The Supreme Court orders the National Court to investigate the ‘Nimbus case’ for a possible millionaire cryptocurrency scam

The Supreme Court orders the National Court to investigate the ‘Nimbus case’ for a possible millionaire cryptocurrency scam

The National Court must take on the investigation surrounding Nimbus, a company based in Malta accused of weaving a plot to divert the money invested in cryptocurrencies by hundreds of savers, many of whom reside in Spain. After months of waiting, the Supreme Court has ordered this judicial body to take over the investigations. The magistrates have appreciated indications of a possible crime of fraud, as have the Prosecutor’s Office and the Civil Guard, which have come to estimate the fraud at more than 135.8 million dollars (more than 125 million euros).

The decision of the Supreme Court reactivates a case that had been paralyzed in 2021, waiting to resolve who should continue with the investigations, which began almost a year ago in a court in Huelva after a complaint from an individual. Now, through a letter dated March 16, to which GLM has had access, the high court concludes that, “from the proceedings, it is deduced that the facts investigated fall within the crime of fraud” and, after analyze the international nature of the alleged plot, explains that the Court must assume jurisdiction.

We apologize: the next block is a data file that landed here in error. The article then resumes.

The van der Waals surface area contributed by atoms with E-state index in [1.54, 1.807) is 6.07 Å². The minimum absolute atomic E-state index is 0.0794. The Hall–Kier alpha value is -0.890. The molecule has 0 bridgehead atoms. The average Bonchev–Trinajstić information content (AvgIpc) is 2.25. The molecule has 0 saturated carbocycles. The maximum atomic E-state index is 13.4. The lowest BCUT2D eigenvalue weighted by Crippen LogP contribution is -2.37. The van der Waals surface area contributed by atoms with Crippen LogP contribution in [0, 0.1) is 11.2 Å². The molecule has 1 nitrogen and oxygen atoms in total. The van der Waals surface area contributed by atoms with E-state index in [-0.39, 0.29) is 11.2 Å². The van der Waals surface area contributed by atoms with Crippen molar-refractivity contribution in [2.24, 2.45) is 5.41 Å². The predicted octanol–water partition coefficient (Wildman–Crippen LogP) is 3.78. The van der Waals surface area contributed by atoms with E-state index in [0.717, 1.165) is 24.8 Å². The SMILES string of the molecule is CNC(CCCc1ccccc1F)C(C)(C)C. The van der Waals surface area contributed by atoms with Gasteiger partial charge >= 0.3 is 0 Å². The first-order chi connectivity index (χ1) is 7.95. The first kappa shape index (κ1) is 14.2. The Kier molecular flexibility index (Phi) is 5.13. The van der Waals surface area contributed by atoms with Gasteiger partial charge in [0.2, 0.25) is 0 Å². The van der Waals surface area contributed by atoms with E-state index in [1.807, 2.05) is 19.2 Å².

Although Nimbus has repeatedly defended her innocence — even denying the existence of the investigation itself that puts her in the crosshairs and threatening journalists with lawsuits — the Prosecutor’s Office attributes to her a system of “malicious fundraising” for her subsequent diversion. According to the public ministry, which goes so far as to speak of a “criminal organization”, the company offered savers to manage their bitcoin portfolios with the promise that their “revaluation” would later translate into a distribution of profits. But they had no intention of complying, according to the prosecution.

The prosecutor maintains that Nimbus, which he describes as a pyramid scheme, made an effort to “generate sufficient capital to maintain for a long time the appearance of an investment activity capable of reporting and supporting profits that the first depositors could consider legitimate.” Then, there came a time when his financial activity ceased, and the investments “were left without support.” GLM contacted the company on Tuesday to pick up its version again. “At Nimbus, we trust that the courts and judicial institutions of Spain will determine the truth. We are available to answer any questions from a competent authority. We trust our track record, and our products and services speak for themselves.”

In its resolution, the Supreme Court adds that, after inquiries by the Civil Guard, it was reported that Nimbus offered “investment services in an automated cryptocurrency system between exchange houses, promising a fixed return per day based on the capital contributed by the investor”. On October 9, 2020, according to the summary, the company “suspended all its operations, blocking capital withdrawals and benefit payments, without it being possible to withdraw the deposited funds to date.” To make matters worse, the National Securities Market Commission (CNMV) warned in November of that year that said entity “is not authorized to provide the investment services provided for in the Securities Market Law.”